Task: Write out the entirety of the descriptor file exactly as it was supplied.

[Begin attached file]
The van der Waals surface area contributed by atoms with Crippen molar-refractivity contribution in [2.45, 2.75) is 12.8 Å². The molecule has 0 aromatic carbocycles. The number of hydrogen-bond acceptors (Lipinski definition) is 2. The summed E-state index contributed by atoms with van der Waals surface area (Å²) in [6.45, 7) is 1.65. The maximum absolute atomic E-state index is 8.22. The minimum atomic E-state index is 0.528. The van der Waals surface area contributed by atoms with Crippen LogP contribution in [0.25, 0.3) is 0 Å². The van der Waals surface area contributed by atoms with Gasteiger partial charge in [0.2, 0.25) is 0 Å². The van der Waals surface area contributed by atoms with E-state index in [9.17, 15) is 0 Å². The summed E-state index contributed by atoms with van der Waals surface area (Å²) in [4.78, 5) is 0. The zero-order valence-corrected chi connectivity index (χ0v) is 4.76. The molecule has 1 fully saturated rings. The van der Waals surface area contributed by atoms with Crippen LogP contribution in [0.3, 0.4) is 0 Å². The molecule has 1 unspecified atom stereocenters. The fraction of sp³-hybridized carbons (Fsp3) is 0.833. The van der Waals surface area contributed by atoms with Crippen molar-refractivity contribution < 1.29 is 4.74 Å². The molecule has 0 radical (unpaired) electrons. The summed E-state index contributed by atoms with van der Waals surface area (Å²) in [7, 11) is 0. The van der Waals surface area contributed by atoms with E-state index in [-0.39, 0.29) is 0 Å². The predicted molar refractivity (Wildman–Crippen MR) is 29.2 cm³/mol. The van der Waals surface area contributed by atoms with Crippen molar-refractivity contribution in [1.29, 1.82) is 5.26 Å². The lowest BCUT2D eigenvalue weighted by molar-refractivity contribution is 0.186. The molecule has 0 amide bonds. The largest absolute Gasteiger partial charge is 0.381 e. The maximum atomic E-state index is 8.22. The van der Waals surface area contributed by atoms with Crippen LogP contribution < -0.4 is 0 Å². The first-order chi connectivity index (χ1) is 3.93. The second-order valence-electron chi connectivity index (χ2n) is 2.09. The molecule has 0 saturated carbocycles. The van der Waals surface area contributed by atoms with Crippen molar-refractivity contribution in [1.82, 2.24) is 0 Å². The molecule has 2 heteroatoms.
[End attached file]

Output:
The van der Waals surface area contributed by atoms with Crippen molar-refractivity contribution in [2.45, 2.75) is 12.8 Å². The molecule has 0 aromatic carbocycles. The number of hydrogen-bond acceptors (Lipinski definition) is 2. The summed E-state index contributed by atoms with van der Waals surface area (Å²) in [6.45, 7) is 1.65. The maximum absolute atomic E-state index is 8.22. The minimum atomic E-state index is 0.528. The van der Waals surface area contributed by atoms with Crippen LogP contribution in [0.25, 0.3) is 0 Å². The van der Waals surface area contributed by atoms with Gasteiger partial charge in [0.2, 0.25) is 0 Å². The van der Waals surface area contributed by atoms with E-state index in [9.17, 15) is 0 Å². The summed E-state index contributed by atoms with van der Waals surface area (Å²) in [4.78, 5) is 0. The zero-order valence-corrected chi connectivity index (χ0v) is 4.76. The molecule has 1 fully saturated rings. The van der Waals surface area contributed by atoms with Crippen LogP contribution in [0.3, 0.4) is 0 Å². The molecule has 1 unspecified atom stereocenters. The fraction of sp³-hybridized carbons (Fsp3) is 0.833. The van der Waals surface area contributed by atoms with Crippen molar-refractivity contribution < 1.29 is 4.74 Å². The molecule has 0 radical (unpaired) electrons. The summed E-state index contributed by atoms with van der Waals surface area (Å²) in [7, 11) is 0. The van der Waals surface area contributed by atoms with E-state index in [-0.39, 0.29) is 0 Å². The predicted molar refractivity (Wildman–Crippen MR) is 29.2 cm³/mol. The van der Waals surface area contributed by atoms with Crippen molar-refractivity contribution in [1.29, 1.82) is 5.26 Å². The lowest BCUT2D eigenvalue weighted by molar-refractivity contribution is 0.186. The molecule has 0 amide bonds. The largest absolute Gasteiger partial charge is 0.381 e. The maximum atomic E-state index is 8.22. The van der Waals surface area contributed by atoms with Crippen LogP contribution < -0.4 is 0 Å². The first-order chi connectivity index (χ1) is 3.93. The second-order valence-electron chi connectivity index (χ2n) is 2.09. The molecule has 0 saturated carbocycles. The van der Waals surface area contributed by atoms with Crippen molar-refractivity contribution in [1.82, 2.24) is 0 Å². The molecule has 2 heteroatoms.